Feyman’s Letter to His Dead Wife

 Two years after his wife died of tuberculosis at the age of 25, physicist Richard Feynman wrote her an extraordinarily touching letter that remained sealed until after his death.

Man in the Moon

 Eudora Welty dropped the phrase man in the moon a couple times in her short story “Why I Live at the P.O.” The phrase doesn’t really reference the moon itself; it simply adds emphasis. Incidentally, seeing the image of a face or human figure in the moon is an example of pareidolia.

A Letter to Charles Schulz

 Some of the best things in the book Letters of Note are letters from kids to adults. One young fan’s plea to Charles Schultz that he remove a character from Peanuts was actually met with approval.

Bored for the Hollow Horn

 When someone says they should be bored for the hollow horn, it’s typically a lighthearted way of saying they should have their own head examined. The saying comes from an old supposed disease of cattle that made them dull and lethargic, and diagnosed by boring a hole in one of their horns.

A Child Named Bodie

 In an earlier episode, we talked about regretting what you name your child, and we got a call from a mother who named her son Bodie and found that the name didn’t travel so well. In France, people thought his name was “Body.”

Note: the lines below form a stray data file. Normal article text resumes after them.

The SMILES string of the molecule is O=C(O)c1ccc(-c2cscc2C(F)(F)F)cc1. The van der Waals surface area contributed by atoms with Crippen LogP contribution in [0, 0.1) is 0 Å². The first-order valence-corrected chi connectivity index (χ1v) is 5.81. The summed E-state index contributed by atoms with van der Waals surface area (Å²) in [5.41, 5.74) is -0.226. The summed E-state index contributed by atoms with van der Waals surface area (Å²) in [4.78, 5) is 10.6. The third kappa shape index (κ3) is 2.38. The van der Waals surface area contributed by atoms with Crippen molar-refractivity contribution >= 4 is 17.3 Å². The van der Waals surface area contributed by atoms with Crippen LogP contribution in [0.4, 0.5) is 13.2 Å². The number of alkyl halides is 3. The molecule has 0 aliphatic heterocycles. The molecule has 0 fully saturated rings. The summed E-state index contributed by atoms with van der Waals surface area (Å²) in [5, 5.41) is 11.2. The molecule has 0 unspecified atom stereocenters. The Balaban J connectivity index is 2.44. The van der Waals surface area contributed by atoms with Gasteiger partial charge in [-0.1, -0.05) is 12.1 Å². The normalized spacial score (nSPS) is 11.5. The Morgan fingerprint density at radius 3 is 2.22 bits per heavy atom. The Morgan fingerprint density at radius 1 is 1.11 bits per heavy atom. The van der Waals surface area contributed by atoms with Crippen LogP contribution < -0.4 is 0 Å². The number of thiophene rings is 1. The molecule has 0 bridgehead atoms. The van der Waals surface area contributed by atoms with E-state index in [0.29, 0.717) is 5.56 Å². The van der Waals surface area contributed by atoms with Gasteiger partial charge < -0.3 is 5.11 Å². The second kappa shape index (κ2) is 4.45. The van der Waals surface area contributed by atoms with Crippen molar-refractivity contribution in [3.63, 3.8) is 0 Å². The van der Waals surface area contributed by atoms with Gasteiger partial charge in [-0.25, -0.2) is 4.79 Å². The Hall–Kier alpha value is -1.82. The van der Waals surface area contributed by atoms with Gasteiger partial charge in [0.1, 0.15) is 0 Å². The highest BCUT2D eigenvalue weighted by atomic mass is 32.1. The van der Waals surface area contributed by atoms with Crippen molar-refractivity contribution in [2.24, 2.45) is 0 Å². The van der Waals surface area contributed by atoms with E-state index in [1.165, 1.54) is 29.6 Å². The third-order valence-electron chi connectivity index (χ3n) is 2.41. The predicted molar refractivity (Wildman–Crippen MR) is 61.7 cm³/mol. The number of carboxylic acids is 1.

“Lord Love a Duck” Origin

 The history of the exclamation Lord love a duck!is unclear, but it may be a euphemism for a rhyming curse word or for the mild oath For the love of Christ!

This episode is hosted by Martha Barnette and Grant Barrett, and produced by Stefanie Levine.

Photo by Clarke Beattie. Used under a Creative Commons license.

Book Mentioned in the Episode

Letters of Note

Music Used in the Episode

TitleArtistAlbumLabel
HihacheLafayette Afro Rock BandSoul MakossaMusidisc
AzetaLafayette Afro Rock BandSoul MakossaMusidisc
Oxygene (Part III)Jean-Michel JarreOxygenePolydor
VoodoounonLafayette Afro Rock BandSoul MakossaMusidisc
M. F. GraysonLafayette Afro Rock BandSoul MakossaMusidisc
Oxygene (Part IV)Jean-Michel JarreOxygenePolydor
Right FootLafayette Afro Rock BandSoul MakossaMusidisc
OglenonLafayette Afro Rock BandSoul MakossaMusidisc
Let’s Call The Whole Thing OffElla FitzgeraldElla Fitzgerald Sings The George and Ira Gershwin Song BookVerve

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1 comment
  • The photographic illustration above “Lord Love a Duck” can’t mean what it looks like, can it? Next to the innocent enough fried (poached?) eggs is a strikingly dramatic frontal male nude torso, streaked in blood-colored wash as though conveying senusality and lethality at the same time….very artisitic, but requires more imagination than I’m willing to own up to to figure out its relationship to Ducks. Love, maybe, but ducks? Or is it the illustration for Bacon and Eggs, and is this a photograph of two slices of bacon overlapping to produce the image that my Rorshak brain interpreted as above? (Don’t look at me! Your the ones making the dirty photographs!)

    Your major fan,

    Ben